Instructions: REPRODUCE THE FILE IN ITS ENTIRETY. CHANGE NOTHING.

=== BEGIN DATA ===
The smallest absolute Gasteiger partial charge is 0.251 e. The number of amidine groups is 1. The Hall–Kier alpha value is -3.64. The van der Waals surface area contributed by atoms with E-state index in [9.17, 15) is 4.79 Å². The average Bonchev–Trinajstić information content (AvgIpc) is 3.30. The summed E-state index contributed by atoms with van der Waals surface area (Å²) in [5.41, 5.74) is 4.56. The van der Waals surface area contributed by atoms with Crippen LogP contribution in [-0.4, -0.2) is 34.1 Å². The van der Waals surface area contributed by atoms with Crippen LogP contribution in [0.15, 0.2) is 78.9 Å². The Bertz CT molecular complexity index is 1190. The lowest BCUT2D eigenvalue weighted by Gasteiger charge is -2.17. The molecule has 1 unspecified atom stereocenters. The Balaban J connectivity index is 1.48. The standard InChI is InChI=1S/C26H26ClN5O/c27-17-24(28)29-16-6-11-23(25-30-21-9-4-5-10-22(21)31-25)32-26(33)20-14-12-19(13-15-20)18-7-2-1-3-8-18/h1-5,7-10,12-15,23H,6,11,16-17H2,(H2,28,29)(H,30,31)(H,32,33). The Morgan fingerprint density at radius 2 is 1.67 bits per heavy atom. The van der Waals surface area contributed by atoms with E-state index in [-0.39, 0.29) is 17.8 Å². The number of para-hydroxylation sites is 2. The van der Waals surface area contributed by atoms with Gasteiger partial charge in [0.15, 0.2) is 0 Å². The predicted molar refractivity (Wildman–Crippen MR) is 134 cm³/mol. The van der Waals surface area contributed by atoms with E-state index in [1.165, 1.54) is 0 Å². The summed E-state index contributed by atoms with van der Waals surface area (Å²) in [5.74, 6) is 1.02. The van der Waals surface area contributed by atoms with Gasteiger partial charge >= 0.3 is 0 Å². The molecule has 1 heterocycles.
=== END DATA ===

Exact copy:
The smallest absolute Gasteiger partial charge is 0.251 e. The number of amidine groups is 1. The Hall–Kier alpha value is -3.64. The van der Waals surface area contributed by atoms with E-state index in [9.17, 15) is 4.79 Å². The average Bonchev–Trinajstić information content (AvgIpc) is 3.30. The summed E-state index contributed by atoms with van der Waals surface area (Å²) in [5.41, 5.74) is 4.56. The van der Waals surface area contributed by atoms with Crippen LogP contribution in [-0.4, -0.2) is 34.1 Å². The van der Waals surface area contributed by atoms with Crippen LogP contribution in [0.15, 0.2) is 78.9 Å². The Bertz CT molecular complexity index is 1190. The lowest BCUT2D eigenvalue weighted by Gasteiger charge is -2.17. The molecule has 1 unspecified atom stereocenters. The Balaban J connectivity index is 1.48. The standard InChI is InChI=1S/C26H26ClN5O/c27-17-24(28)29-16-6-11-23(25-30-21-9-4-5-10-22(21)31-25)32-26(33)20-14-12-19(13-15-20)18-7-2-1-3-8-18/h1-5,7-10,12-15,23H,6,11,16-17H2,(H2,28,29)(H,30,31)(H,32,33). The Morgan fingerprint density at radius 2 is 1.67 bits per heavy atom. The van der Waals surface area contributed by atoms with E-state index in [-0.39, 0.29) is 17.8 Å². The number of para-hydroxylation sites is 2. The van der Waals surface area contributed by atoms with Gasteiger partial charge in [0.15, 0.2) is 0 Å². The predicted molar refractivity (Wildman–Crippen MR) is 134 cm³/mol. The van der Waals surface area contributed by atoms with E-state index in [1.165, 1.54) is 0 Å². The summed E-state index contributed by atoms with van der Waals surface area (Å²) in [5.74, 6) is 1.02. The van der Waals surface area contributed by atoms with Gasteiger partial charge >= 0.3 is 0 Å². The molecule has 1 heterocycles.